Where is the business leadership?

PlantServices.com energy expert Peter Garforth suggests that a strategy to improve energy productivity can reduce costs 25% or more.

By Peter Garforth

Most industries are facing the competitive challenges of operating in a global market. New products have shorter periods of competitive advantage before becoming commoditized, followed by the inevitable profit pressure. This makes continuous, effective management of all costs strategically essential. Most companies do a pretty solid job of managing material, labor and administrative costs, but surprisingly few can claim to manage energy costs with the same degree of systematic process and attention.

Worldwide, about $5 trillion is spent annually on energy. The U.S. alone accounts for about quarter, which represents about 8% of our gross domestic product. In the past five years, we saw increases of 100% or more in the costs of most primary fuels — coal, natural gas and oil — driven by increasing global demand, especially from India and China, along with rising extraction and delivery costs. These hikes in primary fuel costs are reflected in the costs of electricity, gasoline and other refined or converted energy products.

In addition, growing public concern over the contribution of energy use to climate change and associated legislative and shareholder pressures are additional reasons for companies to manage energy in a strategically consistent manner.

We’re also beginning to see concerns about the ability of the electricity grid to be up to the task of ensuring the reliable supply we’ve become accustomed to, as evidenced by declining power quality and increasing incidence of outages in the U.S. and elsewhere.

Given this background, one expects energy management to be very high on the strategic agenda of industrial and commercial management. Is this the case? Maybe not. According to a 2004 survey by The Conference Board, a mere 12% of senior industrial management view energy as a strategic issue; the remainder see it as a predominantly operational issue. This is a surprisingly small percentage given the clear pressures around the long-term cost, supply reliability and potential climate change effects of energy use.

It’s even more surprising when we see the gains that some leading companies have achieved from successfully implementing effective ways to manage energy use, cost and supply reliability. Energy productivity gains in excess of 25% in the space of three to five years are not uncommon. Market leaders such as Alcoa, DuPont, Toyota, 3M, BASF and Owens Corning, among others, have well-documented, substantial financial and environmental gains from long-term energy productivity management.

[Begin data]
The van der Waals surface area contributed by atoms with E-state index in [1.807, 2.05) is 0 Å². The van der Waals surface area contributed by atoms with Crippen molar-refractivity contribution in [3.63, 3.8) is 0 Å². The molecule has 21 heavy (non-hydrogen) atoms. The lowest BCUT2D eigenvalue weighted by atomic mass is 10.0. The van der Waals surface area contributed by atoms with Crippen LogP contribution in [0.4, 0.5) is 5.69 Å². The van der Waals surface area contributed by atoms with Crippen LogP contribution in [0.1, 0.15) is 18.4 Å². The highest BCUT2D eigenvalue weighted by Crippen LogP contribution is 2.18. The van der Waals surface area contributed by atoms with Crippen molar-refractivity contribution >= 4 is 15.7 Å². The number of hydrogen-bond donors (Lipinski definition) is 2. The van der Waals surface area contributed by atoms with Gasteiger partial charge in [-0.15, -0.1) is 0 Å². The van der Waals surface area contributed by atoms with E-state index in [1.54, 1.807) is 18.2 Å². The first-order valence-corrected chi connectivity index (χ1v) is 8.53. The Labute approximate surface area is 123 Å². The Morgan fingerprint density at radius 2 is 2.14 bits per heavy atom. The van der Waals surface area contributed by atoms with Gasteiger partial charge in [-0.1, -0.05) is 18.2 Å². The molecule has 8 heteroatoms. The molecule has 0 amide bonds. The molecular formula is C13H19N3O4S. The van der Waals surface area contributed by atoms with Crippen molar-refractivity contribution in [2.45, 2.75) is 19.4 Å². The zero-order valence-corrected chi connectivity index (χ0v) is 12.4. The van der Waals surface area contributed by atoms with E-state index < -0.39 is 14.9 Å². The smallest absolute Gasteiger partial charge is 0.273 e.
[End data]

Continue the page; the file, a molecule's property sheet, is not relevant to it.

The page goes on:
As an aside, I always prefer the term “energy productivity,” which indicates the cost of energy for each manufactured unit or service, rather than the more conventional “energy efficiency.” A focus on productivity breaks down traditional boundaries between energy supply and energy use, making managing energy a seamless dialogue among many disciplines within a company, including business and finance.

My own experience as a senior manager sponsoring a focused, integrated energy management program at Owens Corning showed me clearly the benefits that can be achieved. Owens Corning uses large amounts of energy to produce fiberglass insulation and composite materials. Starting in 1998, the company embarked on an integrated energy management strategy (then dubbed “Energy: Mission Possible”) to reduce energy cost by 20%, a target actually viewed as all but impossible. By implementing an approach that simultaneously tackled energy procurement, energy efficiency and production technology, we exceeded this target in less than five years, contributing many millions of dollars to our bottom line.

The common feature of these success stories is a clear and visible long-term commitment from the highest level of management to the rational use of energy as a prerequisite for market leadership and long-term competitiveness. This commitment is followed closely by accountable leadership for energy productivity on a corporate-wide basis. In these companies, all levels of management have clear energy productivity goals, supported consistently with appropriate leadership and resources.

Given the proven business benefits of effective energy management, and the potential risks from failing to do so, we would expect to see senior management tripping over themselves to get engaged. Surveys like The Conference Board’s suggest this isn’t the case. Anyone who goes to a meeting of energy managers will hear a litany of complaints about how senior management doesn’t support effective energy management, budgets aren’t available, and the only strategic approach is to try to get a better discount from the local utility.

Exactly why this lack of senior attention is so often the case isn’t always obvious. We’ll explore the variety of sometimes surprising reasons in future columns.
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